Why Celtic and Rangers fans are so angry at the Sydney showdown

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The news that Celtic, Rangers, Sydney FC and Western Sydney Wanderers will face off in the ‘Sydney Super Cup’ next November has come as an old shock to anyone who follows football, whether in Scotland or in Australia.

While a return of Ange Postecoglou was warmly welcomed in Sydney, the idea of ​​Scotland’s biggest rivalry being played for laughs on the other side of the world fell like a cup of cold in Glasgow.

This morning, with Celtic welcoming St Mirren home and Rangers traveling to St Johnstone, banners were held up by fans protesting their club’s involvement, creating a unique situation in which the hardcore elements of both supports really line up.

Although the outrage was shared, each fan group’s angle is actually quite different.

If you’re a Celtic fan – for full disclosure, I am – this is a real kick in the teeth. It proves that the club’s executives are as happy as ever to capitalize on our passion for profit, using the fans to sell a device that almost every fan hates.

And make no mistake: everyone knows Celtic’s main draw against Rangers isn’t the football, it’s the fans.

The ad reflected that. Notably, Optus Sport tweeted about it with a photo of Scott Brown and Andy Halliday battling each other in a game from several years ago.

Not Kyogo Furuhashi, our star striker, or even Tom Rogic, our Socceroos midfielder, but an old photo of a stoush between two players who no longer play for either team.

Celtic themselves pushed the homecoming aspect of the Angel. Their tournament press release didn’t just mention that Rangers would be part of it, although it did name Scott McDonald, who hasn’t been at the club since 2010, and Jackson Irvine, who played a grand total of 45. minutes in hoops almost a decade ago.

Even the story of Ange’s return doesn’t really work. If that was the case, it didn’t matter who was playing Celtic, and if we’re being honest, the game would probably have to take place in Melbourne, where Ange is from.

If it were Celtic against Melbourne Victory at the MCG next November, that narrative might make a little more sense and, in fact, probably wouldn’t cause as much consternation among Celtic support.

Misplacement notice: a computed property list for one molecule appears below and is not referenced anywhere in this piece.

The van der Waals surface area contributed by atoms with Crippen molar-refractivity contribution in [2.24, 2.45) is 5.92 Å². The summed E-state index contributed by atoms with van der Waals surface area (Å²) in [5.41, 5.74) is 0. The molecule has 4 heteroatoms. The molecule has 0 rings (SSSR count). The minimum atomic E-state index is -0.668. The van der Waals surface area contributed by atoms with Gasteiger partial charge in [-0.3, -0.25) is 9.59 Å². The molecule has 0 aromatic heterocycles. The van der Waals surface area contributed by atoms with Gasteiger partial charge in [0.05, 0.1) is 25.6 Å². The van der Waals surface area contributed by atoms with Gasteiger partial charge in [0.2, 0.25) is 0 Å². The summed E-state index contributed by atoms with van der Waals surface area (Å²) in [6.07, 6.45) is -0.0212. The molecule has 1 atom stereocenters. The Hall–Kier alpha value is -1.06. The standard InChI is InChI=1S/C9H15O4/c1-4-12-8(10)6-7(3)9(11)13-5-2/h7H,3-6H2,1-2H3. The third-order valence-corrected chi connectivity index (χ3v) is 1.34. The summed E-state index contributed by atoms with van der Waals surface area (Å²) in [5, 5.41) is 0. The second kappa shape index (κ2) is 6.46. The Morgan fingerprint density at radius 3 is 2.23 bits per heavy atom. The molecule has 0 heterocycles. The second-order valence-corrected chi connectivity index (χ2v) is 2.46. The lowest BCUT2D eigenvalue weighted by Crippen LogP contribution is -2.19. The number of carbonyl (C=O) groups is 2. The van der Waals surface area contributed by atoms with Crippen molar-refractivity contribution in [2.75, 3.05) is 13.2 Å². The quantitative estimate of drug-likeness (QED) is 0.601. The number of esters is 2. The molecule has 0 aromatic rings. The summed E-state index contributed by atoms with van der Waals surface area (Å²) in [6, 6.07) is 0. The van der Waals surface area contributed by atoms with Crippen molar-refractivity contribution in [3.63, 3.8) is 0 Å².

Banners for the North Curve, Celtic’s standing section, insisted on the issue of association with Rangers, reading: ‘We’re not half of anything unless there’s money to win – shove your ‘Old Firm’ friendly up your ass”.

To decode Scottish fitba dialect for a second, this is a tweet posted by Celtic’s official account in March 2021, in which they sought to distance themselves from the traditional ‘Old Firm’ dynamic by tweeting ‘We don’t we’re not half of everything” and “One Club since 1888”, a reference to the liquidation of Rangers in 2012.

The ‘Old Firm’ quotation marks are also telling: the term itself does not exist at Celtic Park, with fans essentially removing the derby in 2012 when original club Rangers disappeared. Official Celtic media use ‘Glasgow derby’ to refer to games with Rangers, although I have long preferred ‘El Glasigo’.

Rangers fan banners took a slightly different approach. ‘Money on morals, no Derby friendlies’ read their offer, which also spoke of their reluctance to be associated with Celtic, but also the nakedness of grabbing the money.

For the supporters of Gers, the problem is just as much that they have been relegated to the side-show of Ange, the Generals led to play the Globetrotters.

Rumor has it in Scotland that Celtic will get $11m for the game and Rangers less than half, implying that Rangers’ place in the world is now a marketing vehicle for the manager of their most hated rival. , the generals brought to play. the Globetrotters.

That said, it has been remarked that the $5 million Rangers will get is still more than their entire TV deal to play in Scotland for one season.

It’s true: the SPFL TV deal is awful and values ​​the competition much the same as Romania’s top flight, despite Scotland being ranked 9th by UEFA.and best league in Europe and Romania on 25and better.

Unfortunately, in Scottish football’s two-horse race, getting an extra $5m doesn’t help much if the other horse gets $11m, and Rangers couldn’t play a glamorous friendly game anywhere in the world. the world against someone else and get closer to what they will get for playing Celtic in Australia.

It also speaks to the very different financial trajectories of the two clubs.

Celtic have a player-swap business model which has seen them turn a profit in most years and record a lower loss during Covid than almost any other major football club. They get players cheap and sell them to Premier League clubs.

Rangers have never made a profit since reforming in 2012 and have indeed lost tens of millions, with repeated share issues needed to fund the club. Rangers have had one major sale since 2012, and that was last January.

If you were looking for a reason why they’re willing to travel halfway around the world to take second billing from their hated rivals, this is it. The Rangers need the money.

Beyond the internal dynamics of both clubs, there is a unity among the fans that this is a terrible idea.

It’s a loser for everyone: Both teams’ fanbases are used as marketing for a game they don’t like and won’t attend; teams have to travel the world for a meaningless game and Australian fans paying their hard earned dues to get in will see a plastic version of a rivalry because the real reasoning behind the rivalry fans won’t be there .

It will be thousands of onlookers waiting for a kickoff that will not come.

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